many here seems to think I always give liberals a pass. Maybe you guys should start posting unmitigated praise for Obama for me to oppose.
Here's an interesting one for you, Justin.
Wall Street Journal - OPINION wrote:
Rand Paul's Drone Rant
Give Rand Paul credit for theatrical timing. As a snow storm descended on Washington, the Kentucky Republican's old-fashioned filibuster Wednesday filled the attention void on Twitter and cable TV. If only his reasoning matched the showmanship.
Shortly before noon, Senator Paul began a talking filibuster against John Brennan's nomination to lead the CIA. The tactic is rarely used in the Senate and was last seen in 2010. But Senator Paul said an "alarm" had to be sounded about the threat to Americans from their own government. He promised to speak "until the President says, no, he will not kill you at a café." He meant by a military drone. He's apparently serious, though his argument isn't.
Senator Paul had written the White House to inquire about the possibility of a drone strike against a U.S. citizen on American soil. Attorney General Eric Holder replied that the U.S. hasn't and "has no intention" to bomb any specific territory. Drones are limited to the remotest areas of conflict zones like Pakistan and Yemen. But as a hypothetical Constitutional matter, Mr. Holder acknowledged the President can authorize the use of lethal military force within U.S. territory.
This shocked Senator Paul, who invoked the Constitution and Miranda rights. Under current U.S. policy, Mr. Paul mused on the floor, Jane Fonda could have been legally killed by a Hellfire missile during her tour of Communist Hanoi in 1972. A group of noncombatants sitting in public view in Houston may soon be pulverized, he declared.
Calm down, Senator. Mr. Holder is right, even if he doesn't explain the law very well. The U.S. government cannot randomly target American citizens on U.S. soil or anywhere else. What it can do under the laws of war is target an "enemy combatant" anywhere at anytime, including on U.S. soil. This includes a U.S. citizen who is also an enemy combatant. The President can designate such a combatant if he belongs to an entity—a government, say, or a terrorist network like al Qaeda—that has taken up arms against the United States as part of an internationally recognized armed conflict. That does not include Hanoi Jane.
Such a conflict exists between the U.S. and al Qaeda, so Mr. Holder is right that the U.S. could have targeted (say) U.S. citizen Anwar al-Awlaki had he continued to live in Virginia. The U.S. killed him in Yemen before he could kill more Americans. But under the law Awlaki was no different than the Nazis who came ashore on Long Island in World War II, were captured and executed.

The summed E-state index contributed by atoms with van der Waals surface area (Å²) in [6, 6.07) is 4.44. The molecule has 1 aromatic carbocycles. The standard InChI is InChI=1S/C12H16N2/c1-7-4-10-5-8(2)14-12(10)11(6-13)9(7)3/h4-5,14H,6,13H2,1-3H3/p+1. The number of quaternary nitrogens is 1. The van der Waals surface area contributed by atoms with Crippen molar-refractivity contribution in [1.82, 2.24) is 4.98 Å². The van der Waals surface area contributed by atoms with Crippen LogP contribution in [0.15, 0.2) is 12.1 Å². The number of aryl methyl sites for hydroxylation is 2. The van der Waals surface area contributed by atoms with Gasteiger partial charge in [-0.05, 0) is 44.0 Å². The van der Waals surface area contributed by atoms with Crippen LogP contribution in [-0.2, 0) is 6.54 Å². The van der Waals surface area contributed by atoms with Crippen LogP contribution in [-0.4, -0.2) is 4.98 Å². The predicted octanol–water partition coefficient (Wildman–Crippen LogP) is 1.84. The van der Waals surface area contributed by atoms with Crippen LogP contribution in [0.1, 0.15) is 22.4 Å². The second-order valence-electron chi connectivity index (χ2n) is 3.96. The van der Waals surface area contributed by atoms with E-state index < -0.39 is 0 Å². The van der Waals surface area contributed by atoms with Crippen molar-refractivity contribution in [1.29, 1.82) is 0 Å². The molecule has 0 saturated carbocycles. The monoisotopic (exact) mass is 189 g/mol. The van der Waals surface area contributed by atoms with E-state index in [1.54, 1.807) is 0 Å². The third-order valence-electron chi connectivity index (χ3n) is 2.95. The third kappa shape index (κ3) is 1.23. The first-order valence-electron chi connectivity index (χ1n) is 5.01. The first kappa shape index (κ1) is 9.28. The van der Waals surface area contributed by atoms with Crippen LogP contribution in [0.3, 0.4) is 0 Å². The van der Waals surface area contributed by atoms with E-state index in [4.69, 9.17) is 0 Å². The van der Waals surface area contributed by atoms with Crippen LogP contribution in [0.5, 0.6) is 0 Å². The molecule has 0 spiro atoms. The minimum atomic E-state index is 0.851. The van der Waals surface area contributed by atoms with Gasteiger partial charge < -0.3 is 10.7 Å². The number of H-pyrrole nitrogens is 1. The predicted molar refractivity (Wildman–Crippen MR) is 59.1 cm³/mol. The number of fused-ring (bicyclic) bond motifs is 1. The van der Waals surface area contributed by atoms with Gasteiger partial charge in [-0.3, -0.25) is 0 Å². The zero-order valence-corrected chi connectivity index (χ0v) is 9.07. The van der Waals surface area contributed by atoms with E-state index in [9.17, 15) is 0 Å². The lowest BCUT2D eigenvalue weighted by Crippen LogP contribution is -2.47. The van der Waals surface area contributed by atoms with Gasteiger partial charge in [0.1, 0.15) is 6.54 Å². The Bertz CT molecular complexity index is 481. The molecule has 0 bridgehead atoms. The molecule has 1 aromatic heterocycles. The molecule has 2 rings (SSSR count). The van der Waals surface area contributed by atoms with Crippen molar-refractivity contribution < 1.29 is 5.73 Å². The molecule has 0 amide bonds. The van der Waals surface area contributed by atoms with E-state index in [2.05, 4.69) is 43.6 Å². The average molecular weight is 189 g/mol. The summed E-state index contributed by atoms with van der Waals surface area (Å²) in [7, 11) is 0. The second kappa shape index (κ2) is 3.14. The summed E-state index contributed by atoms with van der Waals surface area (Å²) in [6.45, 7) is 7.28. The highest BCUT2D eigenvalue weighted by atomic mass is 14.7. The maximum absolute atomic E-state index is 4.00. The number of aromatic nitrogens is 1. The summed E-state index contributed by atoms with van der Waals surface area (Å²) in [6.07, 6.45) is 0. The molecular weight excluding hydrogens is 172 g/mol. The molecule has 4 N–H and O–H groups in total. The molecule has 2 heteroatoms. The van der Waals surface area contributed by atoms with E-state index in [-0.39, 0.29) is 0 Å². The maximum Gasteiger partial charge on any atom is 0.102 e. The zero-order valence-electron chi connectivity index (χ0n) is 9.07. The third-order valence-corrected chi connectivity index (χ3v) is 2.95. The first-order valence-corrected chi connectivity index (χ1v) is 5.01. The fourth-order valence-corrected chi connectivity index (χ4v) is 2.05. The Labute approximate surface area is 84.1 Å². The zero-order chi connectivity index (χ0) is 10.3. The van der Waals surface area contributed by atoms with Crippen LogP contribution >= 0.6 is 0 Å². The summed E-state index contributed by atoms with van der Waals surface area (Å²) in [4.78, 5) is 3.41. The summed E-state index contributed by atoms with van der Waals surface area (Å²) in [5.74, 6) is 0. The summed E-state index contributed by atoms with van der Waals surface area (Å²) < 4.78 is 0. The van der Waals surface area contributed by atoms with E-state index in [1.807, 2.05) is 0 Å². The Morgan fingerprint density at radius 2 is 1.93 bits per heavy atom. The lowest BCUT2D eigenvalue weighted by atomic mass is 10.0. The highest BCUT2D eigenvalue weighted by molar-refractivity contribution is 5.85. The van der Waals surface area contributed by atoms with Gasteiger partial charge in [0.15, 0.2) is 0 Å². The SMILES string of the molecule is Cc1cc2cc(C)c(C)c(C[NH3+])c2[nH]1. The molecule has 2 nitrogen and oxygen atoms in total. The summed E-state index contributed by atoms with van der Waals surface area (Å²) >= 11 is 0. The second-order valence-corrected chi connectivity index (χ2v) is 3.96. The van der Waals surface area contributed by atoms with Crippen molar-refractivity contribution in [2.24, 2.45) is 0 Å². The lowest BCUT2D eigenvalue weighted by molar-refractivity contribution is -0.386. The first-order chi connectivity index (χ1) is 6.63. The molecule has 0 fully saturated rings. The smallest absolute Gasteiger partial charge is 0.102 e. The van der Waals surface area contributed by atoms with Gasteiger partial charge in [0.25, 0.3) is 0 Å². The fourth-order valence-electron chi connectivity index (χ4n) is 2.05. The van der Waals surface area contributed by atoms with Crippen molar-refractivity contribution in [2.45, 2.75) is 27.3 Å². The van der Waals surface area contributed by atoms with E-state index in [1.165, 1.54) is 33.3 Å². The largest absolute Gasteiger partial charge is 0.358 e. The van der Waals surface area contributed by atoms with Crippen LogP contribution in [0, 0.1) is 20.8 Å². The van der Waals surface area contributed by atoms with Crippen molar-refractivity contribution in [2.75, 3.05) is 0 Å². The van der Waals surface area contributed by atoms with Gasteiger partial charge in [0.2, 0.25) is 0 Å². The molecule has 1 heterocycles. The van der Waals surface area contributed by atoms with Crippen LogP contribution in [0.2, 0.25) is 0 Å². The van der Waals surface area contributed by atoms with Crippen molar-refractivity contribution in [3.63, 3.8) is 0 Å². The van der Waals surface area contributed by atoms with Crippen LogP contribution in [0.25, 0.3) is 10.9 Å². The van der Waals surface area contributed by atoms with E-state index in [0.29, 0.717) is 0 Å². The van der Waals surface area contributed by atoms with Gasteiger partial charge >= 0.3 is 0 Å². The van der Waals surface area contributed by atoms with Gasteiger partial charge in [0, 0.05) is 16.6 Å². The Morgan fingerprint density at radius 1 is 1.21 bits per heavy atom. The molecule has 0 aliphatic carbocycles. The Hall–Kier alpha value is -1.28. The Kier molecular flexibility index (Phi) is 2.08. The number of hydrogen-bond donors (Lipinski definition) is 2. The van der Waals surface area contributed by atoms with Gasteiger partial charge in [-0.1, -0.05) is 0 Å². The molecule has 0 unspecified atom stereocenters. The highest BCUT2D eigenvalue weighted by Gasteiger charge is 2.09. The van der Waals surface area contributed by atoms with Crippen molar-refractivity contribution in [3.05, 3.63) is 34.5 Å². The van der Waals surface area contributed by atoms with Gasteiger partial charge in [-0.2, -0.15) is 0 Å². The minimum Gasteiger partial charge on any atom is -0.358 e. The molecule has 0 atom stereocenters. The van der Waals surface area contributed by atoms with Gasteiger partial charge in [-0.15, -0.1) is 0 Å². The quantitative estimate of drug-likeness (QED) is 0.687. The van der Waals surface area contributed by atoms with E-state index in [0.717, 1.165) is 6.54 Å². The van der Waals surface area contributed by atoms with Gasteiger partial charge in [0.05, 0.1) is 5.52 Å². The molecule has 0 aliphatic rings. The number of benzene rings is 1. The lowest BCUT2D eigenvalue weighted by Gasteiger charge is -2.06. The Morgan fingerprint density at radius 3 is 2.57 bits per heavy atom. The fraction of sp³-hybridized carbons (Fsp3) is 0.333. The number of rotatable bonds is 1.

The country needs more Senators who care about liberty, but if Mr. Paul wants to be taken seriously he needs to do more than pull political stunts that fire up impressionable libertarian kids in their college dorms. He needs to know what he's talking about.
Well guess what, Justin? This unsigned (????) OPINION piece in the WSJ generated 786 comments - almost 100 percent negative. Mine was one of them, and I was not gentle. Never in my life have I seen the WSJ OPINION section publish something so anti-libertarian, nor have I seen the almost universal condemnation by its readership.
There's more. About a week after Dr. Paul's marathon filibuster - from which he successfully got his promise from the president IN WRITING not to harm citizens on U.S. soil with drones - we get this.
Wall Street Journal wrote:
Rand Paul Tops Field in Poll of Conservatives
Republican Sen. Rand Paul of Kentucky narrowly won a straw poll of thousands of conservatives Saturday at the annual Conservative Political Action Conference.
Mr. Paul, listed on the ballot with 23 other political figures, picked up 25% of the vote, CPAC organizers announced Saturday evening. Florida Sen. Marco Rubio was a close second-place pick, with 23%. Former GOP presidential candidate Rick Santorum came in third, with 8% of the vote.
Mr. Paul’s victory was fitting for a conference that tends to draw young GOP activists with a libertarian streak. More than half of the nearly 3,000 who voted were ages 18-25.
Understand the preferences here, Justin. The young Dr. Paul is almost as quintessentially libertarian as you get in the group of individuals who choose to run Republican. Rick Santorum - the gentleman who came in a distant third - is the classic bible belt social conservative.
Here's a good example of a written letter to the WSJ about their editorial.
Regarding your editorial "Rand Paul's Drone Rant" (March 7): The problem isn't simply the president's ability to kill U.S. citizens on U.S. soil, which everyone acknowledges may be an important tool of the commander in chief if he is faced with an immediate threat and no practical ability to effect a capture. The problem is that the president would like to determine these definitions at his sole discretion (and the leaked white paper suggests that "immediate threat" and "ability to capture" could mean anything he decides those terms mean) and doesn't want to acknowledge that his actions may be limited by the Fifth Amendment to the Constitution, which guarantees due process to all U.S. citizens.
Forget the specifics of today's situation. Mr. Paul's most important point is that once this precedent is set, it can be expanded and subject to misuse in the future. Who will be president in 20 years? How do we know he won't broadly define the country's enemies as his own political opponents? Even the current administration has released memos defining potential terrorists as people who are pro-life, own guns or publicly advocate adherence to the Constitution. The Republican establishment has once again showed itself to be nothing but shortsighted careerists.